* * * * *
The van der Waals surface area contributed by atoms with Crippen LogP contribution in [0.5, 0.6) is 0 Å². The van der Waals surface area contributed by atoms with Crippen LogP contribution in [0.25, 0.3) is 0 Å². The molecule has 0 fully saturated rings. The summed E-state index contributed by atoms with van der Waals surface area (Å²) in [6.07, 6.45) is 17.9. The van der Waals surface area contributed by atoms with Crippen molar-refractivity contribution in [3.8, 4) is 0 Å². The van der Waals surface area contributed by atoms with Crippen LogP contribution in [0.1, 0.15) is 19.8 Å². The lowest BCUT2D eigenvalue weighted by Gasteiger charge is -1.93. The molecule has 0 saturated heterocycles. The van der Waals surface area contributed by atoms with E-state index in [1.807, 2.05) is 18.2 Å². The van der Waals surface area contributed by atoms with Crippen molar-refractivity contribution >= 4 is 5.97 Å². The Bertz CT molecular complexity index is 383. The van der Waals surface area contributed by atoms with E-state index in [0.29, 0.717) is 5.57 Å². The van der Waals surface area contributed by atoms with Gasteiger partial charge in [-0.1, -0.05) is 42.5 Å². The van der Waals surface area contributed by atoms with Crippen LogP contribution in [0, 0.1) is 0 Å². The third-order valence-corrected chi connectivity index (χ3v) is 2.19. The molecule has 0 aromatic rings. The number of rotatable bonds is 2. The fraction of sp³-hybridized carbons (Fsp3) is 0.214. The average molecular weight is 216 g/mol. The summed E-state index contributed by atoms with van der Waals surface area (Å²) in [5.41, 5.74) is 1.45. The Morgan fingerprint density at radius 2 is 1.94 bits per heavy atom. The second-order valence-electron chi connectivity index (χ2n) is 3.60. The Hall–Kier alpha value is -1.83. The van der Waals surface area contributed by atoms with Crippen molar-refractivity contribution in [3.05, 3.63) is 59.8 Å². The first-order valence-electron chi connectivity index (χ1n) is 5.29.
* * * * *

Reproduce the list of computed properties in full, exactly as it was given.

The van der Waals surface area contributed by atoms with Crippen LogP contribution in [0.5, 0.6) is 0 Å². The van der Waals surface area contributed by atoms with Crippen LogP contribution in [0.25, 0.3) is 0 Å². The molecule has 0 fully saturated rings. The summed E-state index contributed by atoms with van der Waals surface area (Å²) in [6.07, 6.45) is 17.9. The van der Waals surface area contributed by atoms with Crippen molar-refractivity contribution in [3.8, 4) is 0 Å². The van der Waals surface area contributed by atoms with Crippen LogP contribution in [0.1, 0.15) is 19.8 Å². The lowest BCUT2D eigenvalue weighted by Gasteiger charge is -1.93. The molecule has 0 saturated heterocycles. The van der Waals surface area contributed by atoms with E-state index in [1.807, 2.05) is 18.2 Å². The van der Waals surface area contributed by atoms with Crippen molar-refractivity contribution >= 4 is 5.97 Å². The Bertz CT molecular complexity index is 383. The van der Waals surface area contributed by atoms with E-state index in [0.29, 0.717) is 5.57 Å². The van der Waals surface area contributed by atoms with Gasteiger partial charge in [-0.1, -0.05) is 42.5 Å². The van der Waals surface area contributed by atoms with Crippen LogP contribution in [0, 0.1) is 0 Å². The third-order valence-corrected chi connectivity index (χ3v) is 2.19. The molecule has 0 aromatic rings. The number of rotatable bonds is 2. The fraction of sp³-hybridized carbons (Fsp3) is 0.214. The average molecular weight is 216 g/mol. The summed E-state index contributed by atoms with van der Waals surface area (Å²) in [5.41, 5.74) is 1.45. The Morgan fingerprint density at radius 2 is 1.94 bits per heavy atom. The second-order valence-electron chi connectivity index (χ2n) is 3.60. The Hall–Kier alpha value is -1.83. The van der Waals surface area contributed by atoms with Crippen molar-refractivity contribution in [3.05, 3.63) is 59.8 Å². The first-order valence-electron chi connectivity index (χ1n) is 5.29.